LONDON • Bank of England (BoE) Governor Mark Carney said yesterday that he did not have a "set timetable" for raising British interest rates and wanted to see faster growth and stronger underlying inflation first.
Mr Carney said global and domestic growth had proved weaker than he had expected in the middle of last year, when he predicted that a decision on when to raise interest rates would have come into "sharper relief" by early 2016.
"The year has turned, and, in my view, the decision proved straightforward - now is not yet the time to raise interest rates," he said in his first major speech of the year.
Since taking over the central bank nearly three years ago, Mr Carney has been repeatedly wrong-footed by the British economy's twists and turns after the global financial crisis.
Yesterday, he said he was giving "no pre-commitments" on the timing of a rate rise and avoided tying future rate moves to fixed dates or specific levels of economic indicators.
"The journey to monetary policy normalisation is still young," he told an audience at the University of London. "(It) doesn't have a set timetable, only an expected direction of travel."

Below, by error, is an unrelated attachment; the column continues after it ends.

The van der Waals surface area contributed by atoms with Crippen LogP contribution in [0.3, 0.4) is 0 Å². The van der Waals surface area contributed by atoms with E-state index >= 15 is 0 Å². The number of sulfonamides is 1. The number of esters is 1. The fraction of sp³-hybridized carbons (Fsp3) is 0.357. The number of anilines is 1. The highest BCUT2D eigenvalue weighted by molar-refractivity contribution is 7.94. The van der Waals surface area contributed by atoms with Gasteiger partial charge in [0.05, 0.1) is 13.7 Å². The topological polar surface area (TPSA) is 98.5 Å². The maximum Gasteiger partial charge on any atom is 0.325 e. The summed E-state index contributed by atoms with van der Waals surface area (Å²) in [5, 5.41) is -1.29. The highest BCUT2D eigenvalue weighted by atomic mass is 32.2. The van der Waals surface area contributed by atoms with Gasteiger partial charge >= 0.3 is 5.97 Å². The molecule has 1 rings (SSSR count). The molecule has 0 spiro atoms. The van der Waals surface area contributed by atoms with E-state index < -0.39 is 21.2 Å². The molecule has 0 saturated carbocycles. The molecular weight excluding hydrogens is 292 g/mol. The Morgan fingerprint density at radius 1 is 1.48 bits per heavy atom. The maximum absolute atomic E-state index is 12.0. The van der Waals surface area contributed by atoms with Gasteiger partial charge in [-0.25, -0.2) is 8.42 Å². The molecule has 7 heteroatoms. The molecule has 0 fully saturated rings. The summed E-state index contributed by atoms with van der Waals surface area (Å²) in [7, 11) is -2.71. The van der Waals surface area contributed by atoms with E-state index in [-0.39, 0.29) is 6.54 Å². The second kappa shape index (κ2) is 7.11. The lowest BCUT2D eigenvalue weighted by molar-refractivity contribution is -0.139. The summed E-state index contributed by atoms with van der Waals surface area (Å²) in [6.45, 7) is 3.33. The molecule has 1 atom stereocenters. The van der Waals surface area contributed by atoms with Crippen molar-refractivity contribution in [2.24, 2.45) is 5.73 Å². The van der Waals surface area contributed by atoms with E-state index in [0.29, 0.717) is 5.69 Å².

Mr Carney said the decision on when to raise rates would hinge on three things. First, the economy would need to grow faster than average, in contrast to signs that growth slowed to below its long-run average in the second half of 2015.
Second, underlying price pressures would need to pick up; and third, core inflation would need to be "moving notably towards target", he said.
British inflation data released earlier yesterday showed that prices were flat for 2015 as a whole, the lowest reading since comparable records began in 1950.
But core inflation - which strips out most of the effect of the past year's slump in oil prices - rose more than expected to 1.4 per cent in December. This was its highest since January 2015, though still well below the central bank's 2 per cent target for headline inflation.
Financial markets and economists have been steadily pushing back the date when they expect the BoE to start raising rates since signs emerged that a slowdown in China and other emerging markets was hurting advanced economies.
Earlier, the International Monetary Fund trimmed its estimate for global growth this year and its chief economist said he expected the BoE to wait for faster wage growth before raising rates.